Off the Page

A blog on Canadian writing, reading, and everything in between

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Book Cover the Queer Evangelist

On Telling the Truth in Politics

By Cheri Divnovo

An excerpt from new memoir The Queer Evangelist, Cheri DiNovo's story of her life as a queer minister, politician and st …

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 The Chat with GG's Literature Award Winners The Fan Brothers

The Chat with GG's Literature Award Winners The Fan Brothers

By Trevor Corkum

We continue our special coverage of this year’s Governor General's Literature Award winners in conversation with the a …

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Book Cover Oy Feh So

Notes from a Children's Librarian: Books on Jewish Heritage

By Julie Booker

Compelling stories showcasing Jewish Heritage to be enjoyed by readers of all ages.

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The Chat with GG's Literature Award Winner Madhur Anand

The Chat with GG's Literature Award Winner Madhur Anand

By Trevor Corkum

Check out our conversation with Madhur Anand, whose brilliant experimental memoir This Red Line Goes Straight to Your He …

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Me and Bridget Jones (20 Years Later)

Me and Bridget Jones (20 Years Later)

By Erika Thorkelson

Erika Thorkelson's "Me and Bridget Jones (20 Years Later)" is one of the essays in Midlife, a new essay collection explo …

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The Chat with GG's Literature Award Winner Michelle Good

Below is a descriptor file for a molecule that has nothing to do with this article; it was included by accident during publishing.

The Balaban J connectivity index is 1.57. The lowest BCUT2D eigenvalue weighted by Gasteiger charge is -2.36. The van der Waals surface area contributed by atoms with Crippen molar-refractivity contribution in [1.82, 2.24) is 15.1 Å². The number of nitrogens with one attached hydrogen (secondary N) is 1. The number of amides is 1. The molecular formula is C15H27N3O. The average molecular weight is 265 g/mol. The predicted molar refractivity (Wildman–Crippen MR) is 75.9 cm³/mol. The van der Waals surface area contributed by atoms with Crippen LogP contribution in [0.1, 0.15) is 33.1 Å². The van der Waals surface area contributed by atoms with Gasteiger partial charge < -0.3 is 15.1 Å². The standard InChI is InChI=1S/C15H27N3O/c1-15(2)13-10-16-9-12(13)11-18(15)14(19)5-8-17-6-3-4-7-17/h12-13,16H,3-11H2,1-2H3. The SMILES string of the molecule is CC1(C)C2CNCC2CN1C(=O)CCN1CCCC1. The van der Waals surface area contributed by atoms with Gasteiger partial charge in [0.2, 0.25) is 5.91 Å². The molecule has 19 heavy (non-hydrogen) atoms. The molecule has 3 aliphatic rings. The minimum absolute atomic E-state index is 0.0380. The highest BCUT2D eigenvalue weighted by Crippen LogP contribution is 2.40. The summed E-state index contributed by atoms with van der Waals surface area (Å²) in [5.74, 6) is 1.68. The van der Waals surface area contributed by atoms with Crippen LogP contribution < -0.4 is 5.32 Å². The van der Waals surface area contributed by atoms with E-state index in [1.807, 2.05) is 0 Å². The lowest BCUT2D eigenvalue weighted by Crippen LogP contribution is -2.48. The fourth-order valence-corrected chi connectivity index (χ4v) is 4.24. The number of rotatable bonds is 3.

The Chat with GG's Literature Award Winner Michelle Good

By Trevor Corkum

Today we are pleased to kick off our special coverage of the 2020 Governor General's Award winners (English-language) wi …

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Book Cover Cattail Skyline

The World Up Close

By Joanne Epp

A recommended reading list by author of new book CATTAIL SKYLINE on paying close attention to the small and particular.

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Book Cover What's In It For Me

The Keepers on My Bookshelf

By LS Stone

Depth and humour are themes in this great recommended reading list by the author of the new middle grade novel What's in …

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Book Cover the Girl from Dream City

How Does a Woman Become a Writer?

By Linda Leith

"The writers who interest me most, always, are women who write about themselves in ways that a male writer never could." …

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Book Cover Big Reader

11 Essay Collections to Revisit Now

By Susan Olding

"The bestselling novel of a decade ago will sometimes seem stale or irrelevant today, but that’s rarely true of an ess …

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Courage from the Outliers

Michelle Butler Hallett's latest novel is Constant Nobody, and we've got three copies up for giveaway right now.

Don't miss your chance to win!